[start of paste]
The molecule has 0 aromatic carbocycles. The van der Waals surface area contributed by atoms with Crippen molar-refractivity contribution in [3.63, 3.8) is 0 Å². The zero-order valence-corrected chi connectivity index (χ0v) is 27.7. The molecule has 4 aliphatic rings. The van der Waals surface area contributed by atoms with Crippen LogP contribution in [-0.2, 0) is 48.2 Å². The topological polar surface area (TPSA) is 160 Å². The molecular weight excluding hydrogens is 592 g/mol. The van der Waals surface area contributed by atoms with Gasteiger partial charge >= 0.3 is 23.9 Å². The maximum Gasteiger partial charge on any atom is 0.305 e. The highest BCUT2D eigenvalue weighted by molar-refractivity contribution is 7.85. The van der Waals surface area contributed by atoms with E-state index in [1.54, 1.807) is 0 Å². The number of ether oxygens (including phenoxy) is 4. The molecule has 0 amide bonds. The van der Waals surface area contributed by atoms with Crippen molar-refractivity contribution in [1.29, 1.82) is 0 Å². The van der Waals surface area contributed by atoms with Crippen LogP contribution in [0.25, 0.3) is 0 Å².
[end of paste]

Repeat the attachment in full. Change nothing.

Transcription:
The molecule has 0 aromatic carbocycles. The van der Waals surface area contributed by atoms with Crippen molar-refractivity contribution in [3.63, 3.8) is 0 Å². The zero-order valence-corrected chi connectivity index (χ0v) is 27.7. The molecule has 4 aliphatic rings. The van der Waals surface area contributed by atoms with Crippen LogP contribution in [-0.2, 0) is 48.2 Å². The topological polar surface area (TPSA) is 160 Å². The molecular weight excluding hydrogens is 592 g/mol. The van der Waals surface area contributed by atoms with Gasteiger partial charge >= 0.3 is 23.9 Å². The maximum Gasteiger partial charge on any atom is 0.305 e. The highest BCUT2D eigenvalue weighted by molar-refractivity contribution is 7.85. The van der Waals surface area contributed by atoms with E-state index in [1.54, 1.807) is 0 Å². The number of ether oxygens (including phenoxy) is 4. The molecule has 0 amide bonds. The van der Waals surface area contributed by atoms with Crippen molar-refractivity contribution in [1.29, 1.82) is 0 Å². The van der Waals surface area contributed by atoms with Crippen LogP contribution in [0.25, 0.3) is 0 Å².